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  • Writer's pictureAmy Haldane

Tolting : Part 1

When we were first introduced to the Icelandic horse, some 15 years ago, mastering the extra gaits ( tolt and flying pace) seemed like a frighteningly steep learning curve. My first experience of tolting was up and down the driveway on the Vinbrux's farm in NZ after nearly 10 years of almost no riding, with my poor mummy tummy, no balance and no confidence luckily not getting in the way of a very fun experience. Next came hopping on their stallion Dux and being shown how to get him to pace across the paddock - wow! After that we were able to take part in Icelandic Horse Clinics - the first with Bernie Willis from Alaska in NZ, followed by Herdis Reynisdottir in Australia. Our tolting adventures had begun and like many of you new to the icelandics we started knowing NOTHING and man has it been an incredible journey.

I was discussing tolt training for the young mares I had started at the beginning of 2018 with Robert Trosch and my question was " How should I gait train them?". His answer was so simple " You know how to ride tolt Amy!" and that was it. I'd been completely overthinking it all! Of course I know how to ride tolt now - I know how it should feel when it's good and know when it's not right. I also know what stage the horse should be up to before I concentrate my efforts on improving the tolt and ask for really good gait separation. That has come with a lot of time and allowing each horse to teach me a little bit more.

The way people ride and train the Icelandic gaits has changed quite a lot since we first started. The cheats version was "sit down in the saddle, weight back, shorten the reins, hands up a little, playful hands and ask for some speed" This kind of worked ok on horses that someone else had tolt trained already, but it didn't always result in great tolt nor great carriage from the horse.

I wish there was some super easy step by step guide to of how to press the tolt button on an icelandic horse that I could share with you! It used to frustrate me so much that no-one had written the idiots guide to riding an icelandic horse - at least I couldn't never find a foolproof one in English. When I finally realised how much each icelandic horse varied in it's gaits, train-ability, temperament, fitness and conformation I got less greedy for the "quick fix" and realised that tolt training and riding would always be a fun and rewarding journey of discovery and constant learning for the rest of my life.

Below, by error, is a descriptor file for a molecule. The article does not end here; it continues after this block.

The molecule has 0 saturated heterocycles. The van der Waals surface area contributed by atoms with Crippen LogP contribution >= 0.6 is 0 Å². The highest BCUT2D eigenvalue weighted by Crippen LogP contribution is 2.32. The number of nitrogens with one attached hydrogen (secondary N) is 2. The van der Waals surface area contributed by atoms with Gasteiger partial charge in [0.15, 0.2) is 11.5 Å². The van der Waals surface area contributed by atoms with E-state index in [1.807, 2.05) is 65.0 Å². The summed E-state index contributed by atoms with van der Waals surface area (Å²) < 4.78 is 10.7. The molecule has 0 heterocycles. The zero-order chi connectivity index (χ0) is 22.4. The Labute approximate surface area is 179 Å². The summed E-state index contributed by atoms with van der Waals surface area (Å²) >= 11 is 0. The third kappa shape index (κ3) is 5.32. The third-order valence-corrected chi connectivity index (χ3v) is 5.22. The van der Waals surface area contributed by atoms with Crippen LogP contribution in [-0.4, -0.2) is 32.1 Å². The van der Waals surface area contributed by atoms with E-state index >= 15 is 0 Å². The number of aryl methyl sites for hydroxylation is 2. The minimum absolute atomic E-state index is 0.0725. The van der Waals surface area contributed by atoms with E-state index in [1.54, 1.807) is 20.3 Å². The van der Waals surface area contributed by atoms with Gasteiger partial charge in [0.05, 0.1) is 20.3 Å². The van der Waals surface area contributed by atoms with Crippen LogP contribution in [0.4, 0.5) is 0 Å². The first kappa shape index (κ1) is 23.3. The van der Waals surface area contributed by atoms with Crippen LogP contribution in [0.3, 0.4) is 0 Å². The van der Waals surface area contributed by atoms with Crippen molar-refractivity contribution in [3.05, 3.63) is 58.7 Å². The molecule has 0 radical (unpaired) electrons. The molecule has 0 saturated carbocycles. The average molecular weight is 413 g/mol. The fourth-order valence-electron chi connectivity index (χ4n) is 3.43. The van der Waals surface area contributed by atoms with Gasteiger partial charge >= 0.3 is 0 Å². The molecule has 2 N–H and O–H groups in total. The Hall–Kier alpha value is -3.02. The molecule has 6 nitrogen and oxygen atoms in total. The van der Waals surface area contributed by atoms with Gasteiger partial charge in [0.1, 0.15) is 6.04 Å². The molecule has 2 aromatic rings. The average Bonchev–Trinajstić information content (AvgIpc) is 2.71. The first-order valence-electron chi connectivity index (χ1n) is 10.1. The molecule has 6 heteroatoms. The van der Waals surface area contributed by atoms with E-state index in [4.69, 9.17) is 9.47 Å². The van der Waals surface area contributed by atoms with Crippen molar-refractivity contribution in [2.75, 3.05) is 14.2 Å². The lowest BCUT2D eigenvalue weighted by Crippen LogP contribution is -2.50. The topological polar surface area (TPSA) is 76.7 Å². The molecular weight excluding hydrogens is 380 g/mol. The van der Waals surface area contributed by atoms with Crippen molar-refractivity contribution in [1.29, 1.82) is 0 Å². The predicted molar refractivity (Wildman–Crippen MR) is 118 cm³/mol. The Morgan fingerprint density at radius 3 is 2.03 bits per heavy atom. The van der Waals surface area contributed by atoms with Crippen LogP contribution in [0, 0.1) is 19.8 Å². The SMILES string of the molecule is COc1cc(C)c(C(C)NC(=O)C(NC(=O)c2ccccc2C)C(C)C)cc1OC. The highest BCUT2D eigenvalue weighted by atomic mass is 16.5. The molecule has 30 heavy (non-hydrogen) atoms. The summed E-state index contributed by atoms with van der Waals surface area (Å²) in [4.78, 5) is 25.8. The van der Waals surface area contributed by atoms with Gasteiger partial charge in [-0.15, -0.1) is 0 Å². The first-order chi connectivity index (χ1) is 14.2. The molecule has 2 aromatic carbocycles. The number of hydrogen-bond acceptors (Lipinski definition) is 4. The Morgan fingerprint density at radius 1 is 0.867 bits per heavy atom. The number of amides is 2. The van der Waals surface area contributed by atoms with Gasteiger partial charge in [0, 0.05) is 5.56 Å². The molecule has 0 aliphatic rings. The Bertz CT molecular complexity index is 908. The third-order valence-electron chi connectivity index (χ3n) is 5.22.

Gait scale

Diagram of the gait variations - from Dream Team - riding in Harmony book.

Besides our stallion Haukur, almost all of the icelandic horses I've ridden here in Australia have been young green horses, starting their journeys as riding horses with little or no tolt training. As soon as they were "trained" they were usually sold and we started again with another group of horses. Luckily most of you will own one or a handful of icelandic horses allowing you to practice and constantly build your skills together.

I've had some great experiences with trainers and experienced horses overseas whom have helped me to improve my own riding skills and communication with the horses. All had their own way of riding and training tolt and I've had to find out what works for me and my horses. I developed a lot of really interesting habits over time - trying to ride like other people did, listening and trying to implement all the helpful advice and was totally relieved when another super lady instructor visiting Australia to do a clinic told me to "stop doing so much". And back I went to a happy content relaxed rider who's horse was much happier and we started to flow together. So don't be afraid to ditch something that doesn't feel right and try something new. What works for one person and horse might not be right for you and that is totally ok!!

Knowing how good tolt feels and how to prepare a horse for tolt are good lessons to learn before hopping onto a lesser trained horse. Our lovely "home team" of horses are available if anyone would like to spend some time in the saddle feeling what tolt is and how to prepare the horse, keep and improve it. Megalong Icelandic horses in the Blue Mountains also offer riding lessons on their Icelandic Horses as well as tolt training for icelandics.

There are now so many books, dvd's and blogs which offer ideas and help with tolt training and riding icelandic horses. Some of my favourites online resources are

He also does a paid Facebook group called "ASK GUDMAR" which I've been a part of since he started it! Amazing insights into training different horses, with informative videos and ample opportunity to ask your own questions.

Because tolt is SO amazing to ride it be quite tempting to be greedy with tolt and just want to tolt all the time! Often that's where it can all fall apart. Rushing the tolt training or attempting it too early can also unravel so much hard work if not done when the horse is mentally and physically ready. My thinking is now "riding horse first" & the gaits will come. Good things take time!

To be continued ...

Me (Amy) and my horse Laena back in the very early days -

we've both come a very very long way since then!

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